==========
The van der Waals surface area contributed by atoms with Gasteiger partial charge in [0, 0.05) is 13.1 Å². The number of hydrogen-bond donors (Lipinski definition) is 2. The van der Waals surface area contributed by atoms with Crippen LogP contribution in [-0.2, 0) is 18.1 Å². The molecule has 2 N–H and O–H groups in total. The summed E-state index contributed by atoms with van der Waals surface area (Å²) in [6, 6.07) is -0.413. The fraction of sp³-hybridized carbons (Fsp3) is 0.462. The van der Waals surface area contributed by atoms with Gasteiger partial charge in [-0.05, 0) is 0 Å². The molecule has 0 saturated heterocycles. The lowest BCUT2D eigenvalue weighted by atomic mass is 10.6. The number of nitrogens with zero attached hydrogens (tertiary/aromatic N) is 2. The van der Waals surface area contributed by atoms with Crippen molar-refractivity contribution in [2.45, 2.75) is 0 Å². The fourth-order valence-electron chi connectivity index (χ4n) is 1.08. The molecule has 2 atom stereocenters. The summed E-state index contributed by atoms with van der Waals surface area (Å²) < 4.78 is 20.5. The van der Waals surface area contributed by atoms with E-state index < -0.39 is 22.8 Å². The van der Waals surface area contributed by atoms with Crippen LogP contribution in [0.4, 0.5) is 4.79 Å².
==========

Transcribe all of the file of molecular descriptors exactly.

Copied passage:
The van der Waals surface area contributed by atoms with Gasteiger partial charge in [0, 0.05) is 13.1 Å². The number of hydrogen-bond donors (Lipinski definition) is 2. The van der Waals surface area contributed by atoms with Crippen LogP contribution in [-0.2, 0) is 18.1 Å². The molecule has 2 N–H and O–H groups in total. The summed E-state index contributed by atoms with van der Waals surface area (Å²) in [6, 6.07) is -0.413. The fraction of sp³-hybridized carbons (Fsp3) is 0.462. The van der Waals surface area contributed by atoms with Gasteiger partial charge in [-0.05, 0) is 0 Å². The molecule has 0 saturated heterocycles. The lowest BCUT2D eigenvalue weighted by atomic mass is 10.6. The number of nitrogens with zero attached hydrogens (tertiary/aromatic N) is 2. The van der Waals surface area contributed by atoms with Crippen molar-refractivity contribution in [2.45, 2.75) is 0 Å². The fourth-order valence-electron chi connectivity index (χ4n) is 1.08. The molecule has 2 atom stereocenters. The summed E-state index contributed by atoms with van der Waals surface area (Å²) < 4.78 is 20.5. The van der Waals surface area contributed by atoms with E-state index < -0.39 is 22.8 Å². The van der Waals surface area contributed by atoms with Crippen LogP contribution in [0.4, 0.5) is 4.79 Å².